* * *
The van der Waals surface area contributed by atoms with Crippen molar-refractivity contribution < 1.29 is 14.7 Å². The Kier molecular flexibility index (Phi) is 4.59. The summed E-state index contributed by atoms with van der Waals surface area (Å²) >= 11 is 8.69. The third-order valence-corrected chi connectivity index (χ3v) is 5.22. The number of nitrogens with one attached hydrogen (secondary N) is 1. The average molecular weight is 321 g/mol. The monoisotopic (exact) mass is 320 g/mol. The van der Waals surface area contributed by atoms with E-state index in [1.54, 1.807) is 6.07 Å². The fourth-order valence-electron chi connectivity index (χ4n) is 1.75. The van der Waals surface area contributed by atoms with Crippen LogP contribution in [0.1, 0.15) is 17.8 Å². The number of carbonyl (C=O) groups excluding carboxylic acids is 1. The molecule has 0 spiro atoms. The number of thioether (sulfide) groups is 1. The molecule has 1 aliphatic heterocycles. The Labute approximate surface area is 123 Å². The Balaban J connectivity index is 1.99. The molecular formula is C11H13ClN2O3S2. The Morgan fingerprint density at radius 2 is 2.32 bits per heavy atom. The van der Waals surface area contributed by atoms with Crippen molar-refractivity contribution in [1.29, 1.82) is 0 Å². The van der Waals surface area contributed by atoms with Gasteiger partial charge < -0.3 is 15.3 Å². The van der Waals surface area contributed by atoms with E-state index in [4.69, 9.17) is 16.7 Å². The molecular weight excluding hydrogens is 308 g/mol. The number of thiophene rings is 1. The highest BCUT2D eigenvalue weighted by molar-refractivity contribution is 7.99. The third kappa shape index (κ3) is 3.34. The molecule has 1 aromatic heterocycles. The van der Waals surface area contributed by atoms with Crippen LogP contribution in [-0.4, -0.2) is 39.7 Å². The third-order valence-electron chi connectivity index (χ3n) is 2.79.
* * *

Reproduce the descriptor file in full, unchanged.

The van der Waals surface area contributed by atoms with Crippen molar-refractivity contribution < 1.29 is 14.7 Å². The Kier molecular flexibility index (Phi) is 4.59. The summed E-state index contributed by atoms with van der Waals surface area (Å²) >= 11 is 8.69. The third-order valence-corrected chi connectivity index (χ3v) is 5.22. The number of nitrogens with one attached hydrogen (secondary N) is 1. The average molecular weight is 321 g/mol. The monoisotopic (exact) mass is 320 g/mol. The van der Waals surface area contributed by atoms with E-state index in [1.54, 1.807) is 6.07 Å². The fourth-order valence-electron chi connectivity index (χ4n) is 1.75. The van der Waals surface area contributed by atoms with Crippen LogP contribution in [0.1, 0.15) is 17.8 Å². The number of carbonyl (C=O) groups excluding carboxylic acids is 1. The molecule has 0 spiro atoms. The number of thioether (sulfide) groups is 1. The molecule has 1 aliphatic heterocycles. The Labute approximate surface area is 123 Å². The Balaban J connectivity index is 1.99. The molecular formula is C11H13ClN2O3S2. The Morgan fingerprint density at radius 2 is 2.32 bits per heavy atom. The van der Waals surface area contributed by atoms with Crippen molar-refractivity contribution in [1.29, 1.82) is 0 Å². The van der Waals surface area contributed by atoms with Gasteiger partial charge < -0.3 is 15.3 Å². The van der Waals surface area contributed by atoms with E-state index in [4.69, 9.17) is 16.7 Å². The molecular weight excluding hydrogens is 308 g/mol. The number of thiophene rings is 1. The highest BCUT2D eigenvalue weighted by molar-refractivity contribution is 7.99. The third kappa shape index (κ3) is 3.34. The molecule has 1 aromatic heterocycles. The van der Waals surface area contributed by atoms with Crippen LogP contribution in [-0.4, -0.2) is 39.7 Å². The third-order valence-electron chi connectivity index (χ3n) is 2.79.